One of the paddlers I was with fell in the water and decided he was done. He felt he wasn’t going to be able to get warm again and called his wife to come pick him up. This race was really unique in that we were very close to civilization, but weren’t allowed to accept support. It meant we were never in real life threatening danger but that dropping out was very easy and tempting. Once he got in the car, his race was done, but he was warm and safe again.
I could have gone home then. I could have called it. I had paddled through one night and until late in the night the next day. The wind was stopping me in my tracks. This was dropout decision point number three and I really didn’t put much thought into it.
I decided I could still go on, but that I wasn’t going to be able to finish that night. I needed to wait for the current to change and help counter the wind and that didn’t happen until about 3am. I also figured it would be good to attempt the final miles in the sunlight, which would make it much easier to see. At this point I had been awake for nearly 40 hours as well, and was starting to hallucinate a bit, so I thought sleep would be a good idea.
The other paddler I was with, William of team Banana Slug, was getting cold and went for a walk to try and warm up. His plan was to keep moving and then try and cross The Cut as soon as possible, in the dark.
I ate some food, put on all of my layers and did squats to get my body temperature up and then lay down in the sand behind a log that gave me some shelter from the wind.
An hour or so later I woke up cold. I did more squats and repeated until the morning. Sorry for the blurry photo, it was hard to hold still from all of the shivering…
The Longest 5 Miles
As it began to get lighter around 5am I woke up from a particularly deep bit of sleep and was completely confused about where I was. Sometimes this happens to me. I was cold and wet and looking at some waterway I had never seen before. It was very disorienting and I panicked a bit. Then as my mind woke up I slowly realized where I was and was overcome by a mix of emotions. I was upset at myself for once again ending up in some stupid situation like this where I was cold and alone and a long way from any creature comforts. But I was also excited that I had another chance to finish the race and I was relieved it was a bit less windy than the night before and the tidal current was moving in the right direction across the channel.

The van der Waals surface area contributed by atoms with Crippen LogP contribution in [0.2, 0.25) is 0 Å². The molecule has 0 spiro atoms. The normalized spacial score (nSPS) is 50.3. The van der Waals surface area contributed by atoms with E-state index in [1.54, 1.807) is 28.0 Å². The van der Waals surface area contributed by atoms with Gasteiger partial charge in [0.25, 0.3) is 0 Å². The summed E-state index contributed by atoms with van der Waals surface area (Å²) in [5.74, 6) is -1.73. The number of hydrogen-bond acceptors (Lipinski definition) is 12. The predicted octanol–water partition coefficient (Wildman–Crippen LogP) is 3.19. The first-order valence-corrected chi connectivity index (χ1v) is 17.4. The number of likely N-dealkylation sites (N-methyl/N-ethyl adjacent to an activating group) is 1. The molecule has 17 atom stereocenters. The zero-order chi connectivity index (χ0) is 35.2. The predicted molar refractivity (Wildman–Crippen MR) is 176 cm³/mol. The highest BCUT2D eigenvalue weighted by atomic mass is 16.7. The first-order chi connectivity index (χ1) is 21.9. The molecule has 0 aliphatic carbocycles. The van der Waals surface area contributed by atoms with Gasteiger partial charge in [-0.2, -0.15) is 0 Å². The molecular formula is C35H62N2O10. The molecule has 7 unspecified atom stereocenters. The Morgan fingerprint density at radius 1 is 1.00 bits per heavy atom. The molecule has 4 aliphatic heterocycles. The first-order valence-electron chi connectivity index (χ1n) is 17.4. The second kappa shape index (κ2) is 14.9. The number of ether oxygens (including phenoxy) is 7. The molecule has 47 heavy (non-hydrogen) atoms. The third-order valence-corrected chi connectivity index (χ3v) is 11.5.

With the help of the moving water, I was able to make it across against the wind and once on the other side I hung to the left to go towards the marina and a few buildings. I saw William paddling, and found out he had made the crossing and then struggled with the wind and found a dock to rest on until light. Not far ahead of us was “Slowly But Shelby” who we had seen the afternoon before on the beach, and who had passed us during the night. It turns out a few people had gotten stuck there and decided to camp the night to wait for the current to change.